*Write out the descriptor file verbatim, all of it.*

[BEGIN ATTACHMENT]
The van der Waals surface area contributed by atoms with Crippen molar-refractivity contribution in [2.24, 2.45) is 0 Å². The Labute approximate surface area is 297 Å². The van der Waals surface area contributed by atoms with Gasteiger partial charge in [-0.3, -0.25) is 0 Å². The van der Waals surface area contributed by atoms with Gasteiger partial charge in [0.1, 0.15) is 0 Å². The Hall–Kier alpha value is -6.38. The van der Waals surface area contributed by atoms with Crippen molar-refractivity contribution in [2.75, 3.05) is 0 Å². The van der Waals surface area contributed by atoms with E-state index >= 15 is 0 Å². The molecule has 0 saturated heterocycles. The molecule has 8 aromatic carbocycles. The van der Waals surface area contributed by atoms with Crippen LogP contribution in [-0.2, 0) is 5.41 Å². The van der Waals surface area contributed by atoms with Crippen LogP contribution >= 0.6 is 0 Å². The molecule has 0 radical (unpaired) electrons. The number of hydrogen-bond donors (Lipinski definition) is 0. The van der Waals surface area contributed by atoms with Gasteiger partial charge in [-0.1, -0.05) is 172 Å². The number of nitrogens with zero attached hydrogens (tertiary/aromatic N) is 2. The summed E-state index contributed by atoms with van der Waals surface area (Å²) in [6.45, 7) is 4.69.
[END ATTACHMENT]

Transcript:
The van der Waals surface area contributed by atoms with Crippen molar-refractivity contribution in [2.24, 2.45) is 0 Å². The Labute approximate surface area is 297 Å². The van der Waals surface area contributed by atoms with Gasteiger partial charge in [-0.3, -0.25) is 0 Å². The van der Waals surface area contributed by atoms with Gasteiger partial charge in [0.1, 0.15) is 0 Å². The Hall–Kier alpha value is -6.38. The van der Waals surface area contributed by atoms with Crippen molar-refractivity contribution in [2.75, 3.05) is 0 Å². The van der Waals surface area contributed by atoms with E-state index >= 15 is 0 Å². The molecule has 0 saturated heterocycles. The molecule has 8 aromatic carbocycles. The van der Waals surface area contributed by atoms with Crippen LogP contribution in [-0.2, 0) is 5.41 Å². The van der Waals surface area contributed by atoms with Crippen LogP contribution >= 0.6 is 0 Å². The molecule has 0 radical (unpaired) electrons. The number of hydrogen-bond donors (Lipinski definition) is 0. The van der Waals surface area contributed by atoms with Gasteiger partial charge in [-0.1, -0.05) is 172 Å². The number of nitrogens with zero attached hydrogens (tertiary/aromatic N) is 2. The summed E-state index contributed by atoms with van der Waals surface area (Å²) in [6.45, 7) is 4.69.